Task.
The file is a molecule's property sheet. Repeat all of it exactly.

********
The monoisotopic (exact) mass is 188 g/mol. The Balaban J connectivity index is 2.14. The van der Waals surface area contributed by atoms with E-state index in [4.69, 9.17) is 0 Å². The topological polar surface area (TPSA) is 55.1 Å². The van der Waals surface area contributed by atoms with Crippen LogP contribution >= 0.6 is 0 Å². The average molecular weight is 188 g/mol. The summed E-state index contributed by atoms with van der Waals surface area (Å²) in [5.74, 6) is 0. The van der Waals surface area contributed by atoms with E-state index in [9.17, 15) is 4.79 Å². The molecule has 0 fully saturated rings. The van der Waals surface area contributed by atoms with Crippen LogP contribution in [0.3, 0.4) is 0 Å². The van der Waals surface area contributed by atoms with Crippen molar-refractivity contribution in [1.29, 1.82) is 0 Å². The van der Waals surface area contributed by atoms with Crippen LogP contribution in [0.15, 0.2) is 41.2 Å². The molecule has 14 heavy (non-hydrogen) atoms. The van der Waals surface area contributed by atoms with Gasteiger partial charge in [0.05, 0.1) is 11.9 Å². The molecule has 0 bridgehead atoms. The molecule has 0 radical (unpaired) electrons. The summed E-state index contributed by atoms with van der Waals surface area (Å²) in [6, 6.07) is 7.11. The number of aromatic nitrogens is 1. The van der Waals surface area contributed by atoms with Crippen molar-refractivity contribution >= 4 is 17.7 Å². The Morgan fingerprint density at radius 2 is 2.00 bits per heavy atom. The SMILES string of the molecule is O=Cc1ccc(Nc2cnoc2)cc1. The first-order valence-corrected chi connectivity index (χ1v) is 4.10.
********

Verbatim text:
The monoisotopic (exact) mass is 188 g/mol. The Balaban J connectivity index is 2.14. The van der Waals surface area contributed by atoms with E-state index in [4.69, 9.17) is 0 Å². The topological polar surface area (TPSA) is 55.1 Å². The van der Waals surface area contributed by atoms with Crippen LogP contribution >= 0.6 is 0 Å². The average molecular weight is 188 g/mol. The summed E-state index contributed by atoms with van der Waals surface area (Å²) in [5.74, 6) is 0. The van der Waals surface area contributed by atoms with E-state index in [9.17, 15) is 4.79 Å². The molecule has 0 fully saturated rings. The van der Waals surface area contributed by atoms with Crippen LogP contribution in [0.3, 0.4) is 0 Å². The van der Waals surface area contributed by atoms with Crippen molar-refractivity contribution in [1.29, 1.82) is 0 Å². The van der Waals surface area contributed by atoms with Crippen LogP contribution in [0.15, 0.2) is 41.2 Å². The molecule has 14 heavy (non-hydrogen) atoms. The van der Waals surface area contributed by atoms with Gasteiger partial charge in [0.05, 0.1) is 11.9 Å². The molecule has 0 bridgehead atoms. The molecule has 0 radical (unpaired) electrons. The summed E-state index contributed by atoms with van der Waals surface area (Å²) in [6, 6.07) is 7.11. The number of aromatic nitrogens is 1. The van der Waals surface area contributed by atoms with Crippen molar-refractivity contribution >= 4 is 17.7 Å². The Morgan fingerprint density at radius 2 is 2.00 bits per heavy atom. The SMILES string of the molecule is O=Cc1ccc(Nc2cnoc2)cc1. The first-order valence-corrected chi connectivity index (χ1v) is 4.10.